Our Vital Waterways: Agents of Transformation
Call for Abstracts
Canals and inland waterways transformed regions and nations, linking seas, opening new territories and creating port cities. Today, many of these old waterways are being redefined as the basis for regeneration, transformation and new vitality for the communities along their banks. Originally built to carry coal, ore, grain and lumber—and often polluted and relegated to industrial backwaters—canals now are heritage and recreation destinations, and the factory buildings along their banks house new businesses and residents.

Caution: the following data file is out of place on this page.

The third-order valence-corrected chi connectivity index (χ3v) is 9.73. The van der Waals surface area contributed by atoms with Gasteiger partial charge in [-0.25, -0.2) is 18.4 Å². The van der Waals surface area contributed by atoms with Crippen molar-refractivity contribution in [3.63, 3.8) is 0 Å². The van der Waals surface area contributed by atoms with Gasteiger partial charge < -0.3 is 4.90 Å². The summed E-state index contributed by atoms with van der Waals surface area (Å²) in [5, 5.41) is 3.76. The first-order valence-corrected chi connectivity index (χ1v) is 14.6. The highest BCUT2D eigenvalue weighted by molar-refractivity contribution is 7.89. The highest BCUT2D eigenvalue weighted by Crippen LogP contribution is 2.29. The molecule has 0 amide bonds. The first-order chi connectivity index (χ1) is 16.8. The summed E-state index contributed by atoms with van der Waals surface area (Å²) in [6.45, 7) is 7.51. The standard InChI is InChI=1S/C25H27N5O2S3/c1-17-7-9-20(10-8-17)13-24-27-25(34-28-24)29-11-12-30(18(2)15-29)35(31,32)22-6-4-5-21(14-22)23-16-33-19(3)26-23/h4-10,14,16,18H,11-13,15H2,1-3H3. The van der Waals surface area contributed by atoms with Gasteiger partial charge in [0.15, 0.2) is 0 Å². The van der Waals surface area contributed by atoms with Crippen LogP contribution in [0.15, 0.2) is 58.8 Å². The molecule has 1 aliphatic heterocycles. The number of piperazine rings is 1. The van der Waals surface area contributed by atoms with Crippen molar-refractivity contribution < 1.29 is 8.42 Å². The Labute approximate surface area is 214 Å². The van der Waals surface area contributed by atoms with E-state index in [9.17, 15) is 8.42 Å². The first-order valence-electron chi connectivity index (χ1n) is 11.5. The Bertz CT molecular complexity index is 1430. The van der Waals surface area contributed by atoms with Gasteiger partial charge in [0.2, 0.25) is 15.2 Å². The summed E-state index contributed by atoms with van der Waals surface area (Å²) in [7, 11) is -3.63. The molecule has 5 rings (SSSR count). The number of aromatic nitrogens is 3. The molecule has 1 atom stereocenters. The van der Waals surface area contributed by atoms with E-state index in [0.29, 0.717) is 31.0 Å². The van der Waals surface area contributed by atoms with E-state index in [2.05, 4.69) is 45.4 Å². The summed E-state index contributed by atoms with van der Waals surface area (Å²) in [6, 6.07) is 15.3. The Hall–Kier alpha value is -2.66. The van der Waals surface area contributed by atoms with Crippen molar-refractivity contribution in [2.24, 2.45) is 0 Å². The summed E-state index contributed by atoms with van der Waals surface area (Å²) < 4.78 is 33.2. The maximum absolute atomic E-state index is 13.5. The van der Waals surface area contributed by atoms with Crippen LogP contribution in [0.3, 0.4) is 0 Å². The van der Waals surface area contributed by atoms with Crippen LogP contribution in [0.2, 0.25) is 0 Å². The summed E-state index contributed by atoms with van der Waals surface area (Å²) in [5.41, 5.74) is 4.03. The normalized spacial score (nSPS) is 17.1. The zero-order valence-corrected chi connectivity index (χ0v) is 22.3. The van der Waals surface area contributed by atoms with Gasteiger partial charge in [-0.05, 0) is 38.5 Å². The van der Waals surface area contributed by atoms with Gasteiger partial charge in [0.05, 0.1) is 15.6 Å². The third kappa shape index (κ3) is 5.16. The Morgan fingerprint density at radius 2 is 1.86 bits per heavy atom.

Yet canals are more than historical curiosities, attractive landscape features and places for holiday makers. Many continue to carry cargo and pleasure vessels. They are crucial infrastructure, delivering water for hydroelectric power, irrigation, manufacturing and drinking. New technologies are being applied to manage water and vessels, and new types of businesses are emerging that take advantage of navigable waterways.